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Feds seek expanded habitat protection as salmon, orcas battle climate change, habitat degradation

Lynda V. Mapes, The Seattle Times on

Published in Science & Technology News

SEATTLE -- Most of the outer coast of Washington, Oregon and California would become protected habitat for southern resident orcas under a federal proposal released Wednesday.

The new designation, if approved would greatly expand the area considered "critical" for the survival of the endangered orcas that frequent Puget Sound. Since 2006, the inland waters of the Salish Sea have been considered critical habitat for the southern residents.

The designation requires review of federal actions within the areas that could affect southern resident killer whales, providing additional oversight by the National Oceanic and Atmospheric Administration.

Advocates for the designation say it provides another layer of review and more legal protection for the whales.

"We are thrilled," said Steve Jones, spokesman for the Center for Biological Diversity, an environmental group that sued for the designation. "If you are proposing a project anywhere from the Canadian border to Big Sur, you have to take southern resident killer whales into account."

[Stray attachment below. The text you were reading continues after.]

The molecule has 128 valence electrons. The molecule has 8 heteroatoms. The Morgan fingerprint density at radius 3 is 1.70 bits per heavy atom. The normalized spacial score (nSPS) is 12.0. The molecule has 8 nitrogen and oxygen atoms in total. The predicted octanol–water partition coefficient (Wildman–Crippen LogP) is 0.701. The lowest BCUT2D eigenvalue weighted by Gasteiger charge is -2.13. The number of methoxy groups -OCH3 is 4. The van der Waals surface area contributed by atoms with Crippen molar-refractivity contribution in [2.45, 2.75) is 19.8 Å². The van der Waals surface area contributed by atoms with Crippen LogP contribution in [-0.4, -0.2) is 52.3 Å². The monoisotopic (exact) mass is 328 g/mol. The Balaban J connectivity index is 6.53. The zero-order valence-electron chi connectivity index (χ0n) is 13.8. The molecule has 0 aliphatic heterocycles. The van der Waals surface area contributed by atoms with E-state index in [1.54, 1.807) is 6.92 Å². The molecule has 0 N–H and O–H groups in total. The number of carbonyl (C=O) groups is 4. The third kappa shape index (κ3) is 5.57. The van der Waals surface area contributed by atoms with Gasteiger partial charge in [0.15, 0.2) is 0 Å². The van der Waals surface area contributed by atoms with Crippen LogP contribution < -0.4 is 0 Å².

The whales hunt salmon in a vast range, stretching from the Salish Sea to Southern California. But these fish are increasingly scarce because of factors including climate change and habitat loss, according to supporting documentation for the designation and other recent research.

 

In a double punch, the habitats most altered by people are also home to some of the most intense effects of climate change. Salmon runs in the whales' most southern ranges and salmon migrating long distances struggle to survive.

The proposed designation comes after six orcas have died since 2018. There are 73 left, the lowest number for the orcas that frequent Puget Sound since they were hunted and captured for theme parks in the 1960s and '70s.

Lack of food -- in addition to vessel noise and disturbance and pollution -- is a critical challenge to the whales' survival.

The designation builds on years of research since the 2006 designation and marks a significant recognition by the federal government of the whales' coast-wide range.

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